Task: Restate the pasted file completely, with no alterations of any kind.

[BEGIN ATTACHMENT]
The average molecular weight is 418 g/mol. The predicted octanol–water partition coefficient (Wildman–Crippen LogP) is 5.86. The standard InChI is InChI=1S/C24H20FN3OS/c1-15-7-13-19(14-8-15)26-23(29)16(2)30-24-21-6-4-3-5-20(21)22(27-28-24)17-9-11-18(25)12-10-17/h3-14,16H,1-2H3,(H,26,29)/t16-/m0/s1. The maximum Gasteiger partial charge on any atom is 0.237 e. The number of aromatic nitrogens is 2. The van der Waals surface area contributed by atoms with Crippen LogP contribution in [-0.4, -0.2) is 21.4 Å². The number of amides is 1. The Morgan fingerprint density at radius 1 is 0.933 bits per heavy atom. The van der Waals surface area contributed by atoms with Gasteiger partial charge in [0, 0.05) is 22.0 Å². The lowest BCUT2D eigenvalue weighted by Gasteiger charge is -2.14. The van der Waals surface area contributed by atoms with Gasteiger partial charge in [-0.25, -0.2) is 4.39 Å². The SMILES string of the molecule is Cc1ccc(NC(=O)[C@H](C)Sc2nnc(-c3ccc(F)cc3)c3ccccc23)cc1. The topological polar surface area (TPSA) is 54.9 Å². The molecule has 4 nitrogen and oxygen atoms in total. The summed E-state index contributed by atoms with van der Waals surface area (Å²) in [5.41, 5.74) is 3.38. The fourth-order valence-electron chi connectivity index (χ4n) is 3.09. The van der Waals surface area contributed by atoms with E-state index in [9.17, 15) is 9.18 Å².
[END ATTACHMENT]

The average molecular weight is 418 g/mol. The predicted octanol–water partition coefficient (Wildman–Crippen LogP) is 5.86. The standard InChI is InChI=1S/C24H20FN3OS/c1-15-7-13-19(14-8-15)26-23(29)16(2)30-24-21-6-4-3-5-20(21)22(27-28-24)17-9-11-18(25)12-10-17/h3-14,16H,1-2H3,(H,26,29)/t16-/m0/s1. The maximum Gasteiger partial charge on any atom is 0.237 e. The number of aromatic nitrogens is 2. The van der Waals surface area contributed by atoms with Crippen LogP contribution in [-0.4, -0.2) is 21.4 Å². The number of amides is 1. The Morgan fingerprint density at radius 1 is 0.933 bits per heavy atom. The van der Waals surface area contributed by atoms with Gasteiger partial charge in [0, 0.05) is 22.0 Å². The lowest BCUT2D eigenvalue weighted by Gasteiger charge is -2.14. The van der Waals surface area contributed by atoms with Gasteiger partial charge in [-0.25, -0.2) is 4.39 Å². The SMILES string of the molecule is Cc1ccc(NC(=O)[C@H](C)Sc2nnc(-c3ccc(F)cc3)c3ccccc23)cc1. The topological polar surface area (TPSA) is 54.9 Å². The molecule has 4 nitrogen and oxygen atoms in total. The summed E-state index contributed by atoms with van der Waals surface area (Å²) in [5.41, 5.74) is 3.38. The fourth-order valence-electron chi connectivity index (χ4n) is 3.09. The van der Waals surface area contributed by atoms with E-state index in [9.17, 15) is 9.18 Å².